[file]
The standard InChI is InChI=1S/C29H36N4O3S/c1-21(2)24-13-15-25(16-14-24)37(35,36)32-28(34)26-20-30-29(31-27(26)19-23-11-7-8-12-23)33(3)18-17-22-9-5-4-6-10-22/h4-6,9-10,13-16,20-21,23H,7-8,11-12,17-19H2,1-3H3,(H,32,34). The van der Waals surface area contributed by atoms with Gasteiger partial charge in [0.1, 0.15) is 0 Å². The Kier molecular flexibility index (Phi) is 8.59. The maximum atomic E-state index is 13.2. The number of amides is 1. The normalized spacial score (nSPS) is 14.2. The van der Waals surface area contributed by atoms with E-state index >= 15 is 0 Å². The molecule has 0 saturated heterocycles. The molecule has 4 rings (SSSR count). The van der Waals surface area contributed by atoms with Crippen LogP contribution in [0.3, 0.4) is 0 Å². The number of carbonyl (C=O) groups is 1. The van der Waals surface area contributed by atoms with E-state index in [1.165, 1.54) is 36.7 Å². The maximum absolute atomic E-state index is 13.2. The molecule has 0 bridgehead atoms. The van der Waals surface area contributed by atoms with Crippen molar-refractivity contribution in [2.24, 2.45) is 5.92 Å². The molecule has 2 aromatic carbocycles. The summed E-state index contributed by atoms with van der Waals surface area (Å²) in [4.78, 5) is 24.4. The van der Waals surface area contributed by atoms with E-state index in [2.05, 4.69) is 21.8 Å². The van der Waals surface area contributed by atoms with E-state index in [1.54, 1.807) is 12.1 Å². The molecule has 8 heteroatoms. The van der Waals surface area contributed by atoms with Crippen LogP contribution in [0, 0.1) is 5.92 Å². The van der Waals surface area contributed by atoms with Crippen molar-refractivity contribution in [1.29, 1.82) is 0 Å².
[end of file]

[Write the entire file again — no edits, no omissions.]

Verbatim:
The standard InChI is InChI=1S/C29H36N4O3S/c1-21(2)24-13-15-25(16-14-24)37(35,36)32-28(34)26-20-30-29(31-27(26)19-23-11-7-8-12-23)33(3)18-17-22-9-5-4-6-10-22/h4-6,9-10,13-16,20-21,23H,7-8,11-12,17-19H2,1-3H3,(H,32,34). The van der Waals surface area contributed by atoms with Gasteiger partial charge in [0.1, 0.15) is 0 Å². The Kier molecular flexibility index (Phi) is 8.59. The maximum atomic E-state index is 13.2. The number of amides is 1. The normalized spacial score (nSPS) is 14.2. The van der Waals surface area contributed by atoms with E-state index >= 15 is 0 Å². The molecule has 0 saturated heterocycles. The molecule has 4 rings (SSSR count). The van der Waals surface area contributed by atoms with Crippen LogP contribution in [0.3, 0.4) is 0 Å². The number of carbonyl (C=O) groups is 1. The van der Waals surface area contributed by atoms with E-state index in [1.165, 1.54) is 36.7 Å². The maximum absolute atomic E-state index is 13.2. The molecule has 0 bridgehead atoms. The van der Waals surface area contributed by atoms with Crippen molar-refractivity contribution in [2.24, 2.45) is 5.92 Å². The molecule has 2 aromatic carbocycles. The summed E-state index contributed by atoms with van der Waals surface area (Å²) in [4.78, 5) is 24.4. The van der Waals surface area contributed by atoms with E-state index in [2.05, 4.69) is 21.8 Å². The van der Waals surface area contributed by atoms with E-state index in [1.54, 1.807) is 12.1 Å². The molecule has 8 heteroatoms. The van der Waals surface area contributed by atoms with Crippen LogP contribution in [0, 0.1) is 5.92 Å². The van der Waals surface area contributed by atoms with Crippen molar-refractivity contribution in [1.29, 1.82) is 0 Å².